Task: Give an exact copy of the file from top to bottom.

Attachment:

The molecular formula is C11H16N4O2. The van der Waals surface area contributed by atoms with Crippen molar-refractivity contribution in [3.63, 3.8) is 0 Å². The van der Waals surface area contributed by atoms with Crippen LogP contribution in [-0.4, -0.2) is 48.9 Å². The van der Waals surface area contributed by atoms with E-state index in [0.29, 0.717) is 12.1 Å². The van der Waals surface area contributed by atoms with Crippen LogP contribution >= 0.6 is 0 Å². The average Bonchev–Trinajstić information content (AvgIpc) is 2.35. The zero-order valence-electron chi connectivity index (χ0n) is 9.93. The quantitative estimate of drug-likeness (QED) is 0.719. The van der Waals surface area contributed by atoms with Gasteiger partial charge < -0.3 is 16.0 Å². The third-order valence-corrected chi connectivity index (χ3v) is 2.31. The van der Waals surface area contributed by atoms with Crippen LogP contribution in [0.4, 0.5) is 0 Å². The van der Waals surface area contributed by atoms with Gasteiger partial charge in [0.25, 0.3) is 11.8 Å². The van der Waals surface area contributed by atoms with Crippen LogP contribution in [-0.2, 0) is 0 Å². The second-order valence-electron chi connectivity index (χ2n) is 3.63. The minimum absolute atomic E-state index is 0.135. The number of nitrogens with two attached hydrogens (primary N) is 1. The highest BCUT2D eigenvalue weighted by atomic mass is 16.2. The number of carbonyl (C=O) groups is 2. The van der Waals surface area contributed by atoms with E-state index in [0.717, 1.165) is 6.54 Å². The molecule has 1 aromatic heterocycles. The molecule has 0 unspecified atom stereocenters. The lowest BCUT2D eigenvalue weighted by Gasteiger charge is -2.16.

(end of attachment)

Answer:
The molecular formula is C11H16N4O2. The van der Waals surface area contributed by atoms with Crippen molar-refractivity contribution in [3.63, 3.8) is 0 Å². The van der Waals surface area contributed by atoms with Crippen LogP contribution in [-0.4, -0.2) is 48.9 Å². The van der Waals surface area contributed by atoms with E-state index in [0.29, 0.717) is 12.1 Å². The van der Waals surface area contributed by atoms with Crippen LogP contribution >= 0.6 is 0 Å². The average Bonchev–Trinajstić information content (AvgIpc) is 2.35. The zero-order valence-electron chi connectivity index (χ0n) is 9.93. The quantitative estimate of drug-likeness (QED) is 0.719. The van der Waals surface area contributed by atoms with Gasteiger partial charge < -0.3 is 16.0 Å². The third-order valence-corrected chi connectivity index (χ3v) is 2.31. The van der Waals surface area contributed by atoms with Crippen LogP contribution in [0.4, 0.5) is 0 Å². The van der Waals surface area contributed by atoms with Gasteiger partial charge in [0.25, 0.3) is 11.8 Å². The van der Waals surface area contributed by atoms with Crippen LogP contribution in [-0.2, 0) is 0 Å². The second-order valence-electron chi connectivity index (χ2n) is 3.63. The minimum absolute atomic E-state index is 0.135. The number of nitrogens with two attached hydrogens (primary N) is 1. The highest BCUT2D eigenvalue weighted by atomic mass is 16.2. The number of carbonyl (C=O) groups is 2. The van der Waals surface area contributed by atoms with E-state index in [0.717, 1.165) is 6.54 Å². The molecule has 1 aromatic heterocycles. The molecule has 0 unspecified atom stereocenters. The lowest BCUT2D eigenvalue weighted by Gasteiger charge is -2.16.